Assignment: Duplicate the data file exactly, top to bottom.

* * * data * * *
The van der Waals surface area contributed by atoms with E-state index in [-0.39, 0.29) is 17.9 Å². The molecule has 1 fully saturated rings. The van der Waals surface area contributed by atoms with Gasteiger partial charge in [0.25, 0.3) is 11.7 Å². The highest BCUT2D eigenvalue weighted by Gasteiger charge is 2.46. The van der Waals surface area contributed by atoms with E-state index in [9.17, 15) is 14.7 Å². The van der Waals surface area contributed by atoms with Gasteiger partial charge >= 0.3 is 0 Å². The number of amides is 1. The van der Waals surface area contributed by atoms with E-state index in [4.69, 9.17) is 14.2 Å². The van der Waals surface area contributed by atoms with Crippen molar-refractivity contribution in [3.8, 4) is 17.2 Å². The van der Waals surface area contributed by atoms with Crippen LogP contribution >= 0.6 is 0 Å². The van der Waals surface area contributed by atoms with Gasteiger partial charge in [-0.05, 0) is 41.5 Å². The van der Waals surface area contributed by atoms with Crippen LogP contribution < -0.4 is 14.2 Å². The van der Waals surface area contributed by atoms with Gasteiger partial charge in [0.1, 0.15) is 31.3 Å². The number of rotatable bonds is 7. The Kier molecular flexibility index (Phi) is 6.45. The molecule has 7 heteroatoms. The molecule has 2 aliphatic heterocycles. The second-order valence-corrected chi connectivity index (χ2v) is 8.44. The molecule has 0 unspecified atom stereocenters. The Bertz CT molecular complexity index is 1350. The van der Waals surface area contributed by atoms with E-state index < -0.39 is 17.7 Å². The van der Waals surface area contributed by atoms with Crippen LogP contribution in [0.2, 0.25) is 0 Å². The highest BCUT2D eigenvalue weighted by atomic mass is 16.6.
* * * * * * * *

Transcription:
The van der Waals surface area contributed by atoms with E-state index in [-0.39, 0.29) is 17.9 Å². The molecule has 1 fully saturated rings. The van der Waals surface area contributed by atoms with Gasteiger partial charge in [0.25, 0.3) is 11.7 Å². The highest BCUT2D eigenvalue weighted by Gasteiger charge is 2.46. The van der Waals surface area contributed by atoms with E-state index in [9.17, 15) is 14.7 Å². The van der Waals surface area contributed by atoms with Gasteiger partial charge >= 0.3 is 0 Å². The number of amides is 1. The van der Waals surface area contributed by atoms with E-state index in [4.69, 9.17) is 14.2 Å². The van der Waals surface area contributed by atoms with Crippen molar-refractivity contribution in [3.8, 4) is 17.2 Å². The van der Waals surface area contributed by atoms with Crippen LogP contribution >= 0.6 is 0 Å². The van der Waals surface area contributed by atoms with Gasteiger partial charge in [-0.05, 0) is 41.5 Å². The van der Waals surface area contributed by atoms with Crippen LogP contribution < -0.4 is 14.2 Å². The van der Waals surface area contributed by atoms with Gasteiger partial charge in [0.1, 0.15) is 31.3 Å². The number of rotatable bonds is 7. The Kier molecular flexibility index (Phi) is 6.45. The molecule has 7 heteroatoms. The molecule has 2 aliphatic heterocycles. The second-order valence-corrected chi connectivity index (χ2v) is 8.44. The molecule has 0 unspecified atom stereocenters. The Bertz CT molecular complexity index is 1350. The van der Waals surface area contributed by atoms with E-state index < -0.39 is 17.7 Å². The van der Waals surface area contributed by atoms with Crippen LogP contribution in [0.2, 0.25) is 0 Å². The highest BCUT2D eigenvalue weighted by atomic mass is 16.6.